The Muck: How Many Bullets Does It Take to Bag in The Colossus?
What do you do after busting the Colossus?
Fire another bullet, of course. And another. And another. And another.
WSOP bracelet winner Grant Hinkle joked on Twitter that the WSOP Colossus is the "softest $5k event of the year." The buy-in was $565. Players were allowed one re-entry per flight and can buy into any (or all) of the six flights which means after 12 bullets, a player's investment could be as much as $6,780.
It seems Hinkle was in good company. Many poker pros were prepared to fire multiple bullets and fire multiple bullets they did, contributing to the 18,053 total entries for the tournament.
Bullet 8 in the softest #WSOP of the summer without finding a bag or even a mincash after having 10 starting stacks… https://t.co/WB2AxLpXun— Matt Stout (@MattStoutPoker)
Whatever Hinkle's total investment, he was finally able to bag a nice stack.
What do you say to someone who tries to go to the bathroom during the break of a large tournament?
The hallways get a little crowded, and the bathroom lines extend down the halls during break time. It doesn't help that players are running to re-enter either. But the most fun comes from watching poker fans run from their table in the Amazon Room to catch a glimpse of the poker superstars playing in the One Drop inside of Brasilia.
For you poker fans making it to day two of the Colossus is there will be more selfie opportunities as the unofficial final table of the One Drop High Roller gets underway at 2 p.m. and will be playing down to a winner. Follow along with PokerNews as we'll be providing hand-for-hand coverage.
What do you say when someone keeps checking their watch?
Speaking of the One Drop ... hurry up, already.
When the tournament returned to action on Day 3, the field was nearing the money bubble, and there was a concern by several players that there might have been some slow playing going on.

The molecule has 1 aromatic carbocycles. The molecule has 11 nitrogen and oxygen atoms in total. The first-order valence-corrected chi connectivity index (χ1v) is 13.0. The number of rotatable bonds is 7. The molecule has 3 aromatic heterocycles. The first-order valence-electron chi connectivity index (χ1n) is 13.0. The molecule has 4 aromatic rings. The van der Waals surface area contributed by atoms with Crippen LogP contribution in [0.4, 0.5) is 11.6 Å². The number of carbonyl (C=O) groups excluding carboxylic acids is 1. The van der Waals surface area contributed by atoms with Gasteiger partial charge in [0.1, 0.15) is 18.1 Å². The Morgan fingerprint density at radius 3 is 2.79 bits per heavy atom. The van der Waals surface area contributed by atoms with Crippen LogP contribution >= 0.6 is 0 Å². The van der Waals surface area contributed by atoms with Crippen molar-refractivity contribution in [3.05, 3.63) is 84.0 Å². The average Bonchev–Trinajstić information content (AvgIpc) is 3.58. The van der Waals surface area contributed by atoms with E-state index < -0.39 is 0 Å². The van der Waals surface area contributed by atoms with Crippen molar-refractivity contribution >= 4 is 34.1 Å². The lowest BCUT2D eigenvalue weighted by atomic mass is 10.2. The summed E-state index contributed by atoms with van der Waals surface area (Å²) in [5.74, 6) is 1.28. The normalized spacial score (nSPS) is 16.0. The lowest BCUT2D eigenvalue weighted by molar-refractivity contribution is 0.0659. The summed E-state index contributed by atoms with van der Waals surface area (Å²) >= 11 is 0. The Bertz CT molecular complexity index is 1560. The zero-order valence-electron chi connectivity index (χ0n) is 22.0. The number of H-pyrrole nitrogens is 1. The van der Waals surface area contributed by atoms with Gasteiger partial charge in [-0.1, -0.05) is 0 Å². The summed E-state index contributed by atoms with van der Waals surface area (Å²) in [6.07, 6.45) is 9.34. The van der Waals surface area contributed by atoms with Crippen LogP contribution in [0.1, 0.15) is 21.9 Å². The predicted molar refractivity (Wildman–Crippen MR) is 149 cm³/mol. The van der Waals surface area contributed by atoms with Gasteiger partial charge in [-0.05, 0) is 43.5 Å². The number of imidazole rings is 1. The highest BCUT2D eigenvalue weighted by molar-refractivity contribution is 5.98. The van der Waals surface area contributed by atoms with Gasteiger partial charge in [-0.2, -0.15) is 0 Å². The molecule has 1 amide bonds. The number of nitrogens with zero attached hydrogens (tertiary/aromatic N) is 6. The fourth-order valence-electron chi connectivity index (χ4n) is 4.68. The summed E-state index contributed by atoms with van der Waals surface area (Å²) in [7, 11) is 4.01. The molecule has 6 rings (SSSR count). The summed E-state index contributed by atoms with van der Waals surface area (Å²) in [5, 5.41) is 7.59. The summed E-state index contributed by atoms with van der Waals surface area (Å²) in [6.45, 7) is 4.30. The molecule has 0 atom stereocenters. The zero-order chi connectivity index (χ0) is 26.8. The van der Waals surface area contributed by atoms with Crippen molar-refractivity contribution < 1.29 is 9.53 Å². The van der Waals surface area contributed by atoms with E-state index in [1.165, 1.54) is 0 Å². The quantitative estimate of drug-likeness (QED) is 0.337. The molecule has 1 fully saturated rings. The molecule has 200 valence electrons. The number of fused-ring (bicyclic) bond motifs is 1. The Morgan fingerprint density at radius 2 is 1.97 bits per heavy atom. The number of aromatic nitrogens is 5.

The concern was real and Igor Kurganov, Nick Petrangelo, and Charlie Carrel made a point of talking to the floor together to express their concern. The tournament director assured the trio that he was keeping an eye on the suspected offenders with a clock in hand. Play sped up significantly a short-time later after the bubble burst.
The bubble ended up bursting shortly after, and then play sped back up.
Some things never change, including Phil Hellmuth
After doubling up during Day 3 of the High Roller, Hellmuth went over to Brandon Cantu bragging, "this was my first all-in, and of course, I was a 2:1 favorite." While talking to Cantu, All-American Dave delivered some meals, and Cantu asked Hellmuth to secure him a seat at the media table to eat his lunch. Cantu made himself at home until security asked him to leave. He left, alright.
World Series of Clean Up After Yourself. https://t.co/wkqdkedPKy— Paul Oresteen (@PaulOresteen)
Some things never change, including William Kassouf
You might remember Kassouf turning #likeaboss into a thing and being the "black sheep" that landed him on our list for the top ten stories of 2016. Whether you love him or hate, there's no denying he's entertaining to watch. Unless you're in a hand with him, that is.
Today, in his initial appearance at the 2017 World Series of Poker, his chatter was cordial, and his table-side behavior was toned down. There is still see a hint of his infamous antics that you can't help but feel want to break free.
From the PokerNews Live Reporting Blog after passing Kassouf's table:
He was joking with the players and asked to buy the button. After being reminded that he can't buy the button in a tournament, another player joked with him and said, "They made a rule about stalling because of you, and here you are, still stalling," he laughed.
And on the second pass of his table, he was all-in and trying to convince the player contemplating a call that "he had it," and calling for cocktails. The good news is the player didn't need much convincing and soon folded and Kassouf lived to play on.
Did Phil Hellmuth really light his shoes on fire?
Sarah Herring talks to Phil Hellmuth about a video she received of him lighting his shoes on fire in the Rio parking lot.
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